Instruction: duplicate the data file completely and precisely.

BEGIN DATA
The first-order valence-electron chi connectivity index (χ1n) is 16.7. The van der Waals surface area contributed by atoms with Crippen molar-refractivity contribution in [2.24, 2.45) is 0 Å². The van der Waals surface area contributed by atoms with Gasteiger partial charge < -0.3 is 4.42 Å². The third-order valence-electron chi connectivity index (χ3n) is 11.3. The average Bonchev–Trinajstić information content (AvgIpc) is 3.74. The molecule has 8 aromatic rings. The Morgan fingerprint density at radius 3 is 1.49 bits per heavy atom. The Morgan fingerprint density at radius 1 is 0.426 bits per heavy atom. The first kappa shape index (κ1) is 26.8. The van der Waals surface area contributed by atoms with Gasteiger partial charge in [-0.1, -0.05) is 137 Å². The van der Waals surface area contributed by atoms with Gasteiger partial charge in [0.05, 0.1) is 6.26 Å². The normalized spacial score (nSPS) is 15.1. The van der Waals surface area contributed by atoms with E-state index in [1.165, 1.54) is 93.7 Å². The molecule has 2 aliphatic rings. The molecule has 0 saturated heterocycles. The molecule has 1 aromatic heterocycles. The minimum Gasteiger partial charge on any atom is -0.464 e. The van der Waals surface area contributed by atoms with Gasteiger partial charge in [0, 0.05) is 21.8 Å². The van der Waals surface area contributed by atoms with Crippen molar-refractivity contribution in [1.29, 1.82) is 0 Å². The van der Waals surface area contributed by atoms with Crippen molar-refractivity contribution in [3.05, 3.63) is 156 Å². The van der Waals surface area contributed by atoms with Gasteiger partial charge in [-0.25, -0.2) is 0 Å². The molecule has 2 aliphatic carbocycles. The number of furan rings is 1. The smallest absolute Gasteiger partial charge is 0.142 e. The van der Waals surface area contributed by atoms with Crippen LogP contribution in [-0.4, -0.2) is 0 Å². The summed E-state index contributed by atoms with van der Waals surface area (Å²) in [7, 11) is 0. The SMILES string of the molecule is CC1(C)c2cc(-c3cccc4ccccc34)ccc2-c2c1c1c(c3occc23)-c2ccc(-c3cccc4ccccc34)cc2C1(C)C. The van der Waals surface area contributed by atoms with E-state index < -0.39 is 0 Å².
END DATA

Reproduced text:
The first-order valence-electron chi connectivity index (χ1n) is 16.7. The van der Waals surface area contributed by atoms with Crippen molar-refractivity contribution in [2.24, 2.45) is 0 Å². The van der Waals surface area contributed by atoms with Gasteiger partial charge < -0.3 is 4.42 Å². The third-order valence-electron chi connectivity index (χ3n) is 11.3. The average Bonchev–Trinajstić information content (AvgIpc) is 3.74. The molecule has 8 aromatic rings. The Morgan fingerprint density at radius 3 is 1.49 bits per heavy atom. The Morgan fingerprint density at radius 1 is 0.426 bits per heavy atom. The first kappa shape index (κ1) is 26.8. The van der Waals surface area contributed by atoms with Gasteiger partial charge in [-0.1, -0.05) is 137 Å². The van der Waals surface area contributed by atoms with Gasteiger partial charge in [0.05, 0.1) is 6.26 Å². The normalized spacial score (nSPS) is 15.1. The van der Waals surface area contributed by atoms with E-state index in [1.165, 1.54) is 93.7 Å². The molecule has 2 aliphatic rings. The molecule has 0 saturated heterocycles. The molecule has 1 aromatic heterocycles. The minimum Gasteiger partial charge on any atom is -0.464 e. The van der Waals surface area contributed by atoms with Gasteiger partial charge in [0, 0.05) is 21.8 Å². The van der Waals surface area contributed by atoms with Crippen molar-refractivity contribution in [1.29, 1.82) is 0 Å². The van der Waals surface area contributed by atoms with Crippen molar-refractivity contribution in [3.05, 3.63) is 156 Å². The van der Waals surface area contributed by atoms with Gasteiger partial charge in [-0.25, -0.2) is 0 Å². The molecule has 2 aliphatic carbocycles. The number of furan rings is 1. The smallest absolute Gasteiger partial charge is 0.142 e. The van der Waals surface area contributed by atoms with Crippen LogP contribution in [-0.4, -0.2) is 0 Å². The summed E-state index contributed by atoms with van der Waals surface area (Å²) in [7, 11) is 0. The SMILES string of the molecule is CC1(C)c2cc(-c3cccc4ccccc34)ccc2-c2c1c1c(c3occc23)-c2ccc(-c3cccc4ccccc34)cc2C1(C)C. The van der Waals surface area contributed by atoms with E-state index < -0.39 is 0 Å².